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Banks’ growth likely to slow [04-08-2011]  
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The banking sector is expected to see a slowing of its growth momentum, albeit moderately, in the second half of this year as it could be impacted by the global economic uncertainties like the ongoing sovereign debt crisis in Europe and the raising of the US debt ceiling, analysts said.

Analysts and industry observers said credit expansion would be sustained throughout the remaining months and much would be dependent, for example, on how fast the Government’s projects under the Economic Transformation Programme (ETP) kicks off, and the 10th Malaysia Plan.

Analysts are projecting loan growth this year to be in the region of 11% to 15%. The banking system’s total loan growth for the first six months to June stood at about 7% unannualised.

OCBC Bank (M) Bhd economist Gundy Cahyadi told StarBiz that although Malaysia’s economic expansion would continue to mean a good year for the banking sector, its performance might not be as robust as witnessed in the first half of this year, especially in the first quarter, at which point both the return on assets and return on equity hit recent highs.

“The central bank’s move to bring the SRR (statutory reserve requirement – interest free deposits banks have to keep with the central bank) back to the pre-crisis level will undeniably have an impact on banks’ profitability, given its impact on liquidity. We are also seeing some moderation starting to finally hit mortgage growth, which is typically one of the more profitable segments of commercial bank lending,’’ he noted.

Gundy said the unpredictable global market conditions would weigh on the banking sector even if real economic expansion soldiers on.

Bank Negara recently raised the SRR to 4% from 3% to mop up excess liquidity in the financial system.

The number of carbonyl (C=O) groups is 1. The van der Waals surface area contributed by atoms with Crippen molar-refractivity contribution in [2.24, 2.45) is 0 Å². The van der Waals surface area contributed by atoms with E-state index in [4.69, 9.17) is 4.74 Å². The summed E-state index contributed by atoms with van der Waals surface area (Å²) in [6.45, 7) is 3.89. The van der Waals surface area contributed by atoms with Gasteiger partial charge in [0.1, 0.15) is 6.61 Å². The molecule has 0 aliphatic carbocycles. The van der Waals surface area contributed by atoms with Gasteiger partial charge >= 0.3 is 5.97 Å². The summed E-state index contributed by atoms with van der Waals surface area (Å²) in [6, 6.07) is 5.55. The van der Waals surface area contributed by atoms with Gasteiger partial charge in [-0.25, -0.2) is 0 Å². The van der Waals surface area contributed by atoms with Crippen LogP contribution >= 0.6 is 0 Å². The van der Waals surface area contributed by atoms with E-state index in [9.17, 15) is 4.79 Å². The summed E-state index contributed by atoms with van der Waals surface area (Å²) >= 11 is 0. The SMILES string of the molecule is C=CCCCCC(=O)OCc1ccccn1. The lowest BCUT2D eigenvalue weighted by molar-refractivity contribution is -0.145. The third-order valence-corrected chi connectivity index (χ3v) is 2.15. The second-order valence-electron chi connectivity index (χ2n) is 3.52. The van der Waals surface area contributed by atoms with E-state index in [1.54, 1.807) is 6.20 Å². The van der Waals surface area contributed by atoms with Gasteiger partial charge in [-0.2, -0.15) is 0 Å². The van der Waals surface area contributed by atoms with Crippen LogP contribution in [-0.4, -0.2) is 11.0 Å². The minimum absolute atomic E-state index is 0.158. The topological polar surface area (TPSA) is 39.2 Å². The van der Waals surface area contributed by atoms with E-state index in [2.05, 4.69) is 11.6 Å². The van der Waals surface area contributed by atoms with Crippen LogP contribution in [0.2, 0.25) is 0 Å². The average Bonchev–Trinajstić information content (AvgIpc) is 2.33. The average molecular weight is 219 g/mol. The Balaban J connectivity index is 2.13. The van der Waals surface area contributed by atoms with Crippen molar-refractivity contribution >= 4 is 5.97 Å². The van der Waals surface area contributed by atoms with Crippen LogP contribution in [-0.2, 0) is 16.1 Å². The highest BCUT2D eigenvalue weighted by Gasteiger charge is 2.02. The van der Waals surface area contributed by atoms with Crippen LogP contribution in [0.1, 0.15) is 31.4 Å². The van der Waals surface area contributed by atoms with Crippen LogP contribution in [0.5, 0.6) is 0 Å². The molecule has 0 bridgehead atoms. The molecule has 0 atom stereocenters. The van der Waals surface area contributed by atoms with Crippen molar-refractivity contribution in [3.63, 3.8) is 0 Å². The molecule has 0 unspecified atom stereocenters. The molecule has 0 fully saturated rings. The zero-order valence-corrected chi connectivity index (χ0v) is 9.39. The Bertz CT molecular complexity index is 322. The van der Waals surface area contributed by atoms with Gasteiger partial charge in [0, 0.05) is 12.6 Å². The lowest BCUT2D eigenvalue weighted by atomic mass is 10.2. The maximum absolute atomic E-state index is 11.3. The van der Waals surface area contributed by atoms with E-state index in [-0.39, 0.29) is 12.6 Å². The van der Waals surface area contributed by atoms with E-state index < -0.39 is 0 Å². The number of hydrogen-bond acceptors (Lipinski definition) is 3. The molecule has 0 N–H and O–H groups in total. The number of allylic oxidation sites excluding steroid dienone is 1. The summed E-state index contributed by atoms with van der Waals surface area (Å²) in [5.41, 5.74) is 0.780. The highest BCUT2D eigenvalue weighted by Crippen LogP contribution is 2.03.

Analysts and economists view the 100 basis point increase in SRR as normalising it to the SRR in the pre-2009 financial crisis level of 4%. It was maintained at this level from September 1998 to November 2008.

RAM Ratings head of financial institution ratings Promod Dass said the outlook on the Malaysian banking sector was still stable. He said the industry parameters which the rating agency was keeping close tabs on like asset quality, capitalisation as well as liquidity and funding positions were still within expectations.

RAM Ratings, he added, was projecting an 11% loan growth and an industry gross impaired-loan ratio of around 3% for 2011. Dass said, however, the rating agency remained vigilant over the potential weaker global economic growth stemming from the on-going sovereign debt saga in Europe and the US$2.4 trillion cut in US public spending following the recent deal approved by the US Congress to raise the debt ceiling.

These factors, he added could dampen Malaysia’s economic growth and its banking system’s loan growth for the second half of the year.

Malaysian Rating Corp Bhd vice-president and head of financial institution ratings Anandakumar Jegarasasingam said he expected loan growth for the whole year to be around 12%.

As for asset quality, he said a major weakening was not expected in the near term and capital ratios were expected to be broadly intact as well.

Should the weak external conditions persist for an extended period, he said it might eventually have a bearing on the banking sector’s growth prospects and asset quality.

The risk-weighted capital ratio and net- impaired loans ratio of the banking industry were 13.9% and 2% respectively year-on-year in June, which analysts consider healthy.

HwangDBS Vickers senior banking analyst Lim Sue Lin said loan growth would drive bank earnings and expected loan growth for the year to be around 15%.

“Based on the positive traction so far, mortgage and working capital loans, which comprise 27% and 26% of total industry loans, will be key drivers of loan growth this year,’’ she noted.

Ernst & Young Malaysia partner, assurance (financial services) Chan Hooi Lam said that apart from global economic uncertainties, he was upbeat about the banking sector. He attributed this, among others, to improvement in loan impairment, a well-capitalised banking system and stronger deposit base.

Source:THE STAR
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